When it comes to categorizing organizational change, mergers stand as the seismic event. Nothing else even comes close. Not even bankruptcy.
Unlike piece-meal change, mergers have it all. Consolidation requires a restructuring of sorts. Redundancies lead to downsizing. Cultures clash. Systems and processes must be reworked and reconciled. Policies and procedures get revamped. The product line can double overnight. The whole power structure gets renegotiated.
All this (and more) takes place simultaneously, and all in the white-hot glare of the public eye. Everybody’s watching—Wall Street, shareholders, suppliers, customers, competitors, employees, and the media. How’s that for real pressure?
Mergers shatter the status quo. Soon the entire organization seems off balance. Before long the destabilization begins to eat on people big time, and management worries that the place is going to overdose on change.
What do your instincts tell you to do?
The most common reaction from managers and executives is both wrong and rather fruitless. They feel compelled to stabilize things. Their natural tendency is to try and manage change into submission, to make the situation settle down. Managing, in their eyes, is about being in control, and these circumstances give them the feeling that they’re losing their grip. So they try to muscle the merger toward stability.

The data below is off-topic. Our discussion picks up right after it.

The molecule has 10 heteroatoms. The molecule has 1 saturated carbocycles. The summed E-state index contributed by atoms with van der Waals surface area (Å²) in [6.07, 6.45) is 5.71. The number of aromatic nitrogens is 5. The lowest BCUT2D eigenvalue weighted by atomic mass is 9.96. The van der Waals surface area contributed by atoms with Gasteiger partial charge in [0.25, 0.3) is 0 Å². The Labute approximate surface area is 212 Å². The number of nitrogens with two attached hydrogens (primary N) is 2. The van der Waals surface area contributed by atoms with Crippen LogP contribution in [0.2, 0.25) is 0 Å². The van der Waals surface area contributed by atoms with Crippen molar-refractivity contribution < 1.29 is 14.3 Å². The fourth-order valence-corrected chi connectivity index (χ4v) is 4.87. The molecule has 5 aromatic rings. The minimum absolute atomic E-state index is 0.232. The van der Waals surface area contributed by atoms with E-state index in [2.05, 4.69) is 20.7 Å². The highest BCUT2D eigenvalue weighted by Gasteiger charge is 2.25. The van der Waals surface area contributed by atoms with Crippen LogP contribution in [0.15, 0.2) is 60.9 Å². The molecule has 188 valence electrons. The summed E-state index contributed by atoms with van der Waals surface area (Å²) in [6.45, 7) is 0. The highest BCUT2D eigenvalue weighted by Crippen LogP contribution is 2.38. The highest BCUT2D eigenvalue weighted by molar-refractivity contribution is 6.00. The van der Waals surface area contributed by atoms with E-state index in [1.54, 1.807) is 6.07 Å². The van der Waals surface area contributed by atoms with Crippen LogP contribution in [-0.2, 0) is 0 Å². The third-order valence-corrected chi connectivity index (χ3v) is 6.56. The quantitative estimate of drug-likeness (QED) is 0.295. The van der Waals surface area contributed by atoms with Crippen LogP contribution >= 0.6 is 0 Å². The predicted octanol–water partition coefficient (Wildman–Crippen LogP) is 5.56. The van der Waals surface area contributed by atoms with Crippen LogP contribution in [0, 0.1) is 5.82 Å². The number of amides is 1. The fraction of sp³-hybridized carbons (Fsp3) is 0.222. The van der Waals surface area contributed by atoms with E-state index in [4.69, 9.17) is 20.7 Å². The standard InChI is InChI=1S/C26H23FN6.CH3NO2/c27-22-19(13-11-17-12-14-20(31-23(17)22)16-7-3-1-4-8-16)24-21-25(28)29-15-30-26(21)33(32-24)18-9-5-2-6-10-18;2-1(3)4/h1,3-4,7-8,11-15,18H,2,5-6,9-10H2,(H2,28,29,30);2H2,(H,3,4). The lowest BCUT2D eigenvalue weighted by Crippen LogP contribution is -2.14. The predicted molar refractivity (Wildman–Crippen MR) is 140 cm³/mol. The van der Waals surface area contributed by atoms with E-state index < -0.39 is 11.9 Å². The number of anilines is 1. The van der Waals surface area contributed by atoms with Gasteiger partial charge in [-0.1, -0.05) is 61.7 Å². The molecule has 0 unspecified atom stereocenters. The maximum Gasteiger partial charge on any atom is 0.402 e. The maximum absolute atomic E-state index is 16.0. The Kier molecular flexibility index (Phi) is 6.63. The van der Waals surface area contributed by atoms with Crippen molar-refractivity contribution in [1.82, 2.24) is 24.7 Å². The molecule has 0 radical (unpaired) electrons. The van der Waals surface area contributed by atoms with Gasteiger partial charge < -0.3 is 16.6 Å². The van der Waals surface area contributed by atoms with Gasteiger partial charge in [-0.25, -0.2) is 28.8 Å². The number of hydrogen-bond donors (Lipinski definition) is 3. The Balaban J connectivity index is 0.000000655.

But now is a time to respect your limits. This thing is bigger than you. For the time being, you’re not going to be very successful at bringing stability to the organization. You can waste enormous amounts of energy seeking organizational homeostasis, when, in fact, the destabilization can be turned to your advantage.
During the early months of M&A integration, about the best you can do is manage the blur—ride the waves, so to speak, instead of trying to be boss of the ocean. You can’t avoid the rough water, so you might as well make the most of it. The ride may be wild and scary, but you sure can cover some miles.
Believe it or not, there is a blessing in all this. Several in fact. With things in such a state of flux, you have a window of opportunity during which you can do dramatic things. It’s like having a license to make wholesale changes, to take actions that are long overdue.
People are primed for it. The energy level is up. So pull the trigger. Don’t squander this chance to do more than merely merge.
This major uptick in corporate metabolism is something you desperately need to sustain. Rather than being disturbed about it, you should nurture it. The organization needs it to compete. And as for the intense instability, you should use it to develop a higher tolerance for disorder on the part of your people. That, too, has become an essential survival skill in this world of high-velocity change.